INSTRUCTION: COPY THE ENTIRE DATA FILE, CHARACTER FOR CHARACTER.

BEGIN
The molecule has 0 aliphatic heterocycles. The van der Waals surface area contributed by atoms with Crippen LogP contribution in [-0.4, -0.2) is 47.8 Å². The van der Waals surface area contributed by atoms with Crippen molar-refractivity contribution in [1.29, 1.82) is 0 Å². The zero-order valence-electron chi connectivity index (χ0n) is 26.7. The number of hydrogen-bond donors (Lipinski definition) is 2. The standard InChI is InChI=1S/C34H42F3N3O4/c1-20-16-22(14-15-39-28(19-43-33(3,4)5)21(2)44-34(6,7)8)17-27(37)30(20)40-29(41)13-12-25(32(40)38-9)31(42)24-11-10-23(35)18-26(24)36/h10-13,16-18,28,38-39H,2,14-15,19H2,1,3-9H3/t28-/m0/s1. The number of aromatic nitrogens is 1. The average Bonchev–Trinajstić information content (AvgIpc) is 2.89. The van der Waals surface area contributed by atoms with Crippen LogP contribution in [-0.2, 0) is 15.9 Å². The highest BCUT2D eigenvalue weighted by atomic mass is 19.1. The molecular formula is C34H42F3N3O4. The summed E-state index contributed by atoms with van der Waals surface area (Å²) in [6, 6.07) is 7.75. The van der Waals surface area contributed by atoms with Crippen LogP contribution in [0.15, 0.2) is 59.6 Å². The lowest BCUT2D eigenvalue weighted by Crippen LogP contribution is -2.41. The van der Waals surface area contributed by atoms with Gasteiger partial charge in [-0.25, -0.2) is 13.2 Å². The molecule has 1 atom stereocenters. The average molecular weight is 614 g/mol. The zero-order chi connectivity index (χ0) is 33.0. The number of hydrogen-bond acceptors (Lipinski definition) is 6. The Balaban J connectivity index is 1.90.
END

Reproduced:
The molecule has 0 aliphatic heterocycles. The van der Waals surface area contributed by atoms with Crippen LogP contribution in [-0.4, -0.2) is 47.8 Å². The van der Waals surface area contributed by atoms with Crippen molar-refractivity contribution in [1.29, 1.82) is 0 Å². The zero-order valence-electron chi connectivity index (χ0n) is 26.7. The number of hydrogen-bond donors (Lipinski definition) is 2. The standard InChI is InChI=1S/C34H42F3N3O4/c1-20-16-22(14-15-39-28(19-43-33(3,4)5)21(2)44-34(6,7)8)17-27(37)30(20)40-29(41)13-12-25(32(40)38-9)31(42)24-11-10-23(35)18-26(24)36/h10-13,16-18,28,38-39H,2,14-15,19H2,1,3-9H3/t28-/m0/s1. The number of aromatic nitrogens is 1. The average Bonchev–Trinajstić information content (AvgIpc) is 2.89. The van der Waals surface area contributed by atoms with Crippen LogP contribution in [-0.2, 0) is 15.9 Å². The highest BCUT2D eigenvalue weighted by atomic mass is 19.1. The molecular formula is C34H42F3N3O4. The summed E-state index contributed by atoms with van der Waals surface area (Å²) in [6, 6.07) is 7.75. The van der Waals surface area contributed by atoms with Crippen LogP contribution in [0.15, 0.2) is 59.6 Å². The lowest BCUT2D eigenvalue weighted by Crippen LogP contribution is -2.41. The van der Waals surface area contributed by atoms with Gasteiger partial charge in [-0.25, -0.2) is 13.2 Å². The molecule has 1 atom stereocenters. The average molecular weight is 614 g/mol. The zero-order chi connectivity index (χ0) is 33.0. The number of hydrogen-bond acceptors (Lipinski definition) is 6. The Balaban J connectivity index is 1.90.